“We do intend to own and operate the entire property for the long term,” Mathes said. “We’re long-term owners and so we see it as a rental product. We have developed, owned and operated rental before. We do have a partner from the mid-Atlantic that is in this business, that has a similar outlook, to sort of guide us in developing a quality product and helping us with it because we are, at our core, bread and butter, shopping center redevelopers.”

Redeveloping the mall will span years and be done in phases, according to Mathes.

“A lot of times when a developer attempts to develop a mixed-used center all at once, it feels very contrived, and that’s not our goal,” Mathes said. “We want to create something that feels very organic, of the neighborhood, and has real strength, and the way to do that is incrementally on a property of this scale.”

When asked about the timetable for the project, Mathes said six months from now, Benderson would “probably start with some retail reorientation.”

Parts of the mall would also be removed during the construction project.

“There will be a lot of demolition and a lot of street-front retail,” Mathes said. “There are parts of the building that need to go.” 

Housing will be constructed in two phases or four smaller phases, Mathes said.

Sticking point

Benderson officials had to make some changes of their own on the project to win approval of the comp plan changes. 

In its initial proposal, Benderson proffered that its first 500 housing units rented or sold would include at least 50 attainable housing units, and its first 750 housing units would contain at least 84 attainable housing units.

Some planning board members were uneasy that if there were fewer than 500 housing units, attainable housing may not come to fruition at all.

While Clermont was in favor of refreshing the mall site, he said the attainable housing portion was a “sticking point” for him. And he was not alone.

Board member Shane Lamay said he was worried “without any guarantee,” the attainable housing may be lost.

“I’d be much more comfortable with a guarantee,” board member Douglas Christy added.

As a result, the board came up with new benchmarks, authorizing a change in the comprehensive plan only if the developer includes at least 20 attainable housing units in its first 400 units constructed that are rented or sold; at least 50 attainable housing units in the first 450 housing units that are rented or sold; and at least 85 attainable housing units in the first 750 units that are rented or sold.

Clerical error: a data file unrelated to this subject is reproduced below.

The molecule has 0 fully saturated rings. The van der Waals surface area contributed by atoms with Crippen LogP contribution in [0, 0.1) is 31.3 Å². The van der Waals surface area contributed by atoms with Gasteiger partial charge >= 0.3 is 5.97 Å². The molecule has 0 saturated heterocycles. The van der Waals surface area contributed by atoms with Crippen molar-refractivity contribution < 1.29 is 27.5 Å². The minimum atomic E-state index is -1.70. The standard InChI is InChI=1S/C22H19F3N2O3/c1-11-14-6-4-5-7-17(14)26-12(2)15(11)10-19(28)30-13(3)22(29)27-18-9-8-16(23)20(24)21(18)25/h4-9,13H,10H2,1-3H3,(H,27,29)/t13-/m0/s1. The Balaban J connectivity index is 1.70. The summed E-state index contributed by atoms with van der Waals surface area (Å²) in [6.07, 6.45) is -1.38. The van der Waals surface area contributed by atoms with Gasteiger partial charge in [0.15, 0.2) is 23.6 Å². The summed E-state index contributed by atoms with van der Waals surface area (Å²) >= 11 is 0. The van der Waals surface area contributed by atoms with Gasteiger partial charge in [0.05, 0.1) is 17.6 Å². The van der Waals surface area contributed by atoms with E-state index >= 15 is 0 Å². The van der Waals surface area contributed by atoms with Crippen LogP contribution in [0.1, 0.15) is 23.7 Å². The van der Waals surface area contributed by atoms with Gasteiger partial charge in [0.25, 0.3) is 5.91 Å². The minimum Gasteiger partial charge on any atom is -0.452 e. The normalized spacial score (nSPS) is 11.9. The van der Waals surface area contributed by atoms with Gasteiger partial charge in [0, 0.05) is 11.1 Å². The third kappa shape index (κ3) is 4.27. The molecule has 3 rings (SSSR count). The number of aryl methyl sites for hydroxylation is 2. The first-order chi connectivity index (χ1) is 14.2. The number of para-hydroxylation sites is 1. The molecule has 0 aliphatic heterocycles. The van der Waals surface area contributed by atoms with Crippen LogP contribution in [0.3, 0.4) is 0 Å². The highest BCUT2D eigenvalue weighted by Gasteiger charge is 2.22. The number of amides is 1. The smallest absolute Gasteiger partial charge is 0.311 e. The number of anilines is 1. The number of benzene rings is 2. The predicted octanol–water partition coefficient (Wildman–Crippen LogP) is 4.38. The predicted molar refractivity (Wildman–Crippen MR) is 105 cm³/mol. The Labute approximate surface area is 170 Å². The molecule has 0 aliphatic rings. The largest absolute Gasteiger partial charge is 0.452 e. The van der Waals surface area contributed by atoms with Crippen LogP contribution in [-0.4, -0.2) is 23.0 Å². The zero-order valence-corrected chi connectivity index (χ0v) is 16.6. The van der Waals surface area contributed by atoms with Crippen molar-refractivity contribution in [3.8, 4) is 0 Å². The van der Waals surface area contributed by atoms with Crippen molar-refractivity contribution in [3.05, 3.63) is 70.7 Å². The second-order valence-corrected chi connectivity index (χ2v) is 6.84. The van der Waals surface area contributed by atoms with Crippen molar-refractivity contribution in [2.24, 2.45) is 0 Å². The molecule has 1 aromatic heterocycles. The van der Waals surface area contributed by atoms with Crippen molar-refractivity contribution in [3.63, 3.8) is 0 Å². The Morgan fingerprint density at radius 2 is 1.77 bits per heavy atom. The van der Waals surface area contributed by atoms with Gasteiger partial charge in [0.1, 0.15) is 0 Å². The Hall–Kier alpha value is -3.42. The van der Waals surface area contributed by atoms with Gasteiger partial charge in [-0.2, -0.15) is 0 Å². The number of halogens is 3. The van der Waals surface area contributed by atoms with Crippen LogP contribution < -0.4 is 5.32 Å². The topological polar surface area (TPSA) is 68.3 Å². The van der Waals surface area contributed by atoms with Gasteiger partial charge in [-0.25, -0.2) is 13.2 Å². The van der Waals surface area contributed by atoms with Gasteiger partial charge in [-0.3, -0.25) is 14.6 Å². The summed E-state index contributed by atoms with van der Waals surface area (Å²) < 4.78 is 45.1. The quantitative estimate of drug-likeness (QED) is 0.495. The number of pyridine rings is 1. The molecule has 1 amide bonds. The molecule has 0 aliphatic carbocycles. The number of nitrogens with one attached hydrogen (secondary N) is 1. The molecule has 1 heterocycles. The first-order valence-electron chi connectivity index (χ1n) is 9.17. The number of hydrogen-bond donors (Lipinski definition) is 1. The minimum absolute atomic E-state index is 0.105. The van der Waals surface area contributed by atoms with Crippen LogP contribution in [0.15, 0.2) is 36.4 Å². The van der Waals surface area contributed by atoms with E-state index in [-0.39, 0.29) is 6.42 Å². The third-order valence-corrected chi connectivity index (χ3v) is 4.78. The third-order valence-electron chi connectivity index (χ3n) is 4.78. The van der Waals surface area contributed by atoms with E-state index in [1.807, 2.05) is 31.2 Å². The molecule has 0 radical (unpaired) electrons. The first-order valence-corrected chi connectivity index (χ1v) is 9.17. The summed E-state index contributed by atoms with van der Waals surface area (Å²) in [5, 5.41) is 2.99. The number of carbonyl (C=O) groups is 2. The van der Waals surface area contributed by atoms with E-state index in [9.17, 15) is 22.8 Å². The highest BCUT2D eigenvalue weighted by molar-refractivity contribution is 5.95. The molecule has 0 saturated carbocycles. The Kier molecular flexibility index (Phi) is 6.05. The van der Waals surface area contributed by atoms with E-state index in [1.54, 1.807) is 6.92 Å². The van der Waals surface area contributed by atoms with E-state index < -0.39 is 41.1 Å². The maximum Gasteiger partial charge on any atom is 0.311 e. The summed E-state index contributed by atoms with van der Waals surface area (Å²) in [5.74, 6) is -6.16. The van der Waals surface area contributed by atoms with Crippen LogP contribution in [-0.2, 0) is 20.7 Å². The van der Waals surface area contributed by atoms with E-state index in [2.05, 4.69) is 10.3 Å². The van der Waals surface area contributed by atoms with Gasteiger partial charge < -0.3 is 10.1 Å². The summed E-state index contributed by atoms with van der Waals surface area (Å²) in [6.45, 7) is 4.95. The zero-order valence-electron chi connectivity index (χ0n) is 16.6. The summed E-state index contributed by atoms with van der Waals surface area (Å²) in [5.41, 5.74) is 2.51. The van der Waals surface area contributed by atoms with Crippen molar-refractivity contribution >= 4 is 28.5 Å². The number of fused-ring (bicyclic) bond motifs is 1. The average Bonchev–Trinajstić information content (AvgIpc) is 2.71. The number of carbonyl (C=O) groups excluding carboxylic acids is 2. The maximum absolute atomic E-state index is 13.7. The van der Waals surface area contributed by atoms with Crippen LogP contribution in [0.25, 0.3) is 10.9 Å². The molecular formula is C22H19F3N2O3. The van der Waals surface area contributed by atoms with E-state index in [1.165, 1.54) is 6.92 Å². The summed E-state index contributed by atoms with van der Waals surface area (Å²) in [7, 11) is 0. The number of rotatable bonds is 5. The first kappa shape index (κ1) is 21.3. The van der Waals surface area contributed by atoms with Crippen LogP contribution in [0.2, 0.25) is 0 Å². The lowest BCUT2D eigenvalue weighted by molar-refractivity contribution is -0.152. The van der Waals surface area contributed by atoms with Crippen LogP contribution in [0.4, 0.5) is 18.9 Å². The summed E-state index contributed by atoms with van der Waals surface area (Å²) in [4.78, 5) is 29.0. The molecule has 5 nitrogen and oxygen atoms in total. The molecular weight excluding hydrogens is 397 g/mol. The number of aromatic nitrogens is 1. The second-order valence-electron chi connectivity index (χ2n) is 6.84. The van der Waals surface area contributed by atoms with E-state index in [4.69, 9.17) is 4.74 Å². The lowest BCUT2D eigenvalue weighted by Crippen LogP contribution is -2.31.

Local pushback

In addition, the planning board's approval did not come without controversy.

Planning board member Terrell Salem, the lone vote against amending the city’s comprehensive plan, advocated for more attainable housing units. He suggested developers use the Live Local Act, which would require 40% of the units to be attainable housing and permit 200 units per acre.

“We’re going to allow them to give us 10% [of units as attainable] housing — maybe,” Salem said. “We need housing, and we can’t just give this away.”

The city should not intervene and change its comprehensive plan when the Live Local Act would give the developers a way to build without requiring legislative action, contended Salem.

After discussions with the community and extensive planning, Benderson did not want to develop a project with more density on the property, Mathes said, so it would not be employing the Live Local Act.

Salem was not the only one who voiced concern about the plan.

Richard Martin, who identified himself as having a place with his wife on Bahia Vista Street, told the planning board he felt the community was getting the “short end of the economic stick" since Benderson was drawing traffic from Sarasota and driving it to University Town Center and Manatee County instead.

“This extensive promotion is literally gutting Sarasota and leaving coastal and downtown Sarasota on the short end of the economic stick by literally shifting necessary significant economic commercial activity and significant retail activity exclusively to that region,” Martin said. “Eliminating [the Crossings at] Siesta Key Mall along with the now gone Sarasota Square Mall leaves the vast residential community of coastal and downtown Sarasota without a convenient community retail, shopping and restaurant destination of any sizable significance.”



Elizabeth King

Elizabeth is a business news reporter with the Business Observer, covering primarily Sarasota-Bradenton, in addition to other parts of the region. A graduate of Johns Hopkins University, she previously covered hyperlocal news in Maryland for Patch for 12 years. Now she lives in Sarasota County.